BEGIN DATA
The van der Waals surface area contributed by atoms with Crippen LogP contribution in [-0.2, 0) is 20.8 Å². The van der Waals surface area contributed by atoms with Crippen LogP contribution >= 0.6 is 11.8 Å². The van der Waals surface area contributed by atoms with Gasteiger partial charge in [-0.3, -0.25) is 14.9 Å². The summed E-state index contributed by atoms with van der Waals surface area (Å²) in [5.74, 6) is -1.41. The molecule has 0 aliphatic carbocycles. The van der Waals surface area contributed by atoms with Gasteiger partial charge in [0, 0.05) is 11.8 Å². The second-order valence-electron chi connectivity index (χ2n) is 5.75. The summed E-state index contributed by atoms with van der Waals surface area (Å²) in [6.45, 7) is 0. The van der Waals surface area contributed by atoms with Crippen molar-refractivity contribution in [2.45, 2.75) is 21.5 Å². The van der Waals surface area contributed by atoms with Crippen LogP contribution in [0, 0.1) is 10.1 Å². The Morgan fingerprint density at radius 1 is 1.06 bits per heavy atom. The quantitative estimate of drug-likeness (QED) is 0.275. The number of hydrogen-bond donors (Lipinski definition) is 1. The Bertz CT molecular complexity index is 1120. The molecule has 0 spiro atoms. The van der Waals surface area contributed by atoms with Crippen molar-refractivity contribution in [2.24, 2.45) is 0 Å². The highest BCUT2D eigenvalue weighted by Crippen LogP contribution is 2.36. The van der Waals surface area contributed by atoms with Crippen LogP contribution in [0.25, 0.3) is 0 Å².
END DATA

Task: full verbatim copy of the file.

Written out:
The van der Waals surface area contributed by atoms with Crippen LogP contribution in [-0.2, 0) is 20.8 Å². The van der Waals surface area contributed by atoms with Crippen LogP contribution >= 0.6 is 11.8 Å². The van der Waals surface area contributed by atoms with Gasteiger partial charge in [-0.3, -0.25) is 14.9 Å². The summed E-state index contributed by atoms with van der Waals surface area (Å²) in [5.74, 6) is -1.41. The molecule has 0 aliphatic carbocycles. The van der Waals surface area contributed by atoms with Gasteiger partial charge in [0, 0.05) is 11.8 Å². The second-order valence-electron chi connectivity index (χ2n) is 5.75. The summed E-state index contributed by atoms with van der Waals surface area (Å²) in [6.45, 7) is 0. The van der Waals surface area contributed by atoms with Crippen molar-refractivity contribution in [2.45, 2.75) is 21.5 Å². The van der Waals surface area contributed by atoms with Crippen LogP contribution in [0, 0.1) is 10.1 Å². The Morgan fingerprint density at radius 1 is 1.06 bits per heavy atom. The quantitative estimate of drug-likeness (QED) is 0.275. The number of hydrogen-bond donors (Lipinski definition) is 1. The Bertz CT molecular complexity index is 1120. The molecule has 0 spiro atoms. The van der Waals surface area contributed by atoms with Crippen molar-refractivity contribution in [2.24, 2.45) is 0 Å². The highest BCUT2D eigenvalue weighted by Crippen LogP contribution is 2.36. The van der Waals surface area contributed by atoms with Crippen LogP contribution in [0.25, 0.3) is 0 Å².